The original “Taken” was a special movie akin to the original “Die Hard.” Both were fantastic action movies that were later worn out with increasingly worse sequels attempting to cash in on their initial success. “Taken” stands as the beginning of Liam Neeson’s dominance in the action genre; while none of his subsequent movies quite match the magic of “Taken,” they do an acceptable job of scratching the action movie itch. “Taken 3” once again fails to live up to what came before it, but it passes as a fun and engaging action film.
The biggest problem with “Taken 3” is that the movie doesn’t really fit into the “Taken” universe. “Taken,” as a standalone movie, is an incredible action film with great “Bourne” style close combat and memorable quotes. “Taken 2” was forced in its narrative, but utilized a lot of the combat aspects that made the original great, making it enjoyable in its own right. “Taken 3” does not follow the narrative path the initial films created and greatly limits the action, making it the worst in the trilogy.
The plot of the movie isn’t terrible. However, it is an unoriginal story that has been told better before. We have the unstoppable action hero, the team of sidekicks, the defenseless damsel, the obnoxious Russian crew, the psychopath Russian spy, the useless cops and the one cop who actually knows what’s going on. If you are looking for a stereotypical action movie trope, “Taken 3” has them all. The problem is it doesn’t do anything to differentiate these characters from what’s been done in the past.
Liam Neeson (“A Walk Among the Tombstones”) attempts to shoulder the weight of this movie as ex-CIA agent Bryan Mills, but his screen time and action sequences are far too limited. The foundation of this franchise is built upon the ferocity and charisma Neeson was able to bring in the first installment, so it’s disappointing to watch this entry move away from that. The bottom line is that these films have succeeded because people want to see Neeson run around being a rough action hero, threatening, torturing and murdering everyone that stands in his way. This film tries to get all of the secondary characters involved too and focuses more on the emotional ramifications of a traumatic event, in the process drifting away from the strengths of the franchise.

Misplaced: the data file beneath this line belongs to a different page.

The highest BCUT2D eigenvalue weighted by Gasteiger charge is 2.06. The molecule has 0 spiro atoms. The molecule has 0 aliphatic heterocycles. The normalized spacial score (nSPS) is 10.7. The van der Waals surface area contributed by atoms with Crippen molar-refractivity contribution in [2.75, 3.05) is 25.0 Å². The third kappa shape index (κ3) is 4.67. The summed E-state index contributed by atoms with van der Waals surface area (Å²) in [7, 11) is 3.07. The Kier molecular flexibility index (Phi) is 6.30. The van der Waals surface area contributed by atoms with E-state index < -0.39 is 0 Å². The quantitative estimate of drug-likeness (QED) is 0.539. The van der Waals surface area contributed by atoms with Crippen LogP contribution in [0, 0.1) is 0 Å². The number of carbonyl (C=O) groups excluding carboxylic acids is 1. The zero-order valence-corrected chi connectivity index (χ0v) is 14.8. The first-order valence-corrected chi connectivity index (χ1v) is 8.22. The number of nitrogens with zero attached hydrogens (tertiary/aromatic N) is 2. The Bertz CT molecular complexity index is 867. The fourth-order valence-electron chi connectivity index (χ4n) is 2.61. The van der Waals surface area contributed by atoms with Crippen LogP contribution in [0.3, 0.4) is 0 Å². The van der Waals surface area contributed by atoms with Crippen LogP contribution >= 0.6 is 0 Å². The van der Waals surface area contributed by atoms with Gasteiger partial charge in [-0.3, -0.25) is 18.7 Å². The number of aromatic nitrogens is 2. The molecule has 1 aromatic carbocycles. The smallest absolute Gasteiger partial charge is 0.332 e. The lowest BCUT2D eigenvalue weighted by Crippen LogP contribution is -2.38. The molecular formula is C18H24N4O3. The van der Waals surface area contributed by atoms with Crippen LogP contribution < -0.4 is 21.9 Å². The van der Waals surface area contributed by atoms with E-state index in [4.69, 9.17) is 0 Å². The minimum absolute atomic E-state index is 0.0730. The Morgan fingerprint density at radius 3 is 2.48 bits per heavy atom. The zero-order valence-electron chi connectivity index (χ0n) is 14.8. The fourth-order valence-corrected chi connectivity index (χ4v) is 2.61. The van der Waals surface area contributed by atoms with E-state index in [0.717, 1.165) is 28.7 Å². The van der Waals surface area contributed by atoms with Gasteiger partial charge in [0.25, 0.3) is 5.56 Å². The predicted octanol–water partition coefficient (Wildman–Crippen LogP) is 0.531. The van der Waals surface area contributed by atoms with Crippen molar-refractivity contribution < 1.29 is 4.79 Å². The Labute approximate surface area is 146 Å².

Still, Neeson once again succeeds as the damaged and desperate anti-hero. He brings a charismatic and intimidating presence to the screen that wins over the viewer. His action sequences are gritty and engaging. At any point it looks like he might be losing the fight. This coupled with the smart use of setting makes for entertaining and realistic action set pieces, while also making his more malicious actions socially acceptable. Neeson is an unstoppable physical force paired with smart one-liners. He is the reason people are buying tickets. “Taken 3” limits his action to the second half of the movie, unfortunately, and gives way too much screen time to a less talented crop of secondary characters.
Maggie Grace (Kim, the daughter), Dougray Scott (the step father) and Sam Spruell (the angry Russian) all do average jobs in their limited roles but don’t bring anything new to the table. These are cookie-cutter roles that have been seen time and again and make “Taken 3” more of an action movie highlight reel then a new adventure. Forest Whitaker does a great job as the one smart cop but has random and unexplained character tendencies. Whitaker is a mental rival to Neeson but has no character development or background. That being said, Whitaker is a nice addition to the series as he pushes Neeson past just his physical limits. Neeson has some great undercover detective-like scenes to accompany his action, giving us a full range of his talents.
The director, Olivier Megaton, took some surprising camera choices in the faster moments of the movie that didn’t pay off. In a car chase and in a gas station fight the camera rapidly changes angles throughout, taking away from the feeling of immersion. At some points it’s hard to distinguish what is actually going on in these scenes because the director is constantly jumping between cameras. The action in the first two movies was successful because it was engaging, but the action in this movie can be jarring to watch.
After some one-note villains and an overused plot, the series comes to an end in disappointing fashion. After everything we have seen over the trilogy, and everything Neeson did, he walks away with no real closure or conclusion for his character. He is almost in the exact same spot he was in the last movie. Considering this is supposed to be the final chapter, it leaves the viewer wanting more.
“Taken 3” doesn’t live up to the level of quality set down by its predecessors. It attempts a new formula by giving a much larger role to the supporting cast, but this franchise was loved because of what Neeson delivers. The movie ultimately ends the franchise on a whimper rather than a bang, but Neeson makes for an enjoyable ride.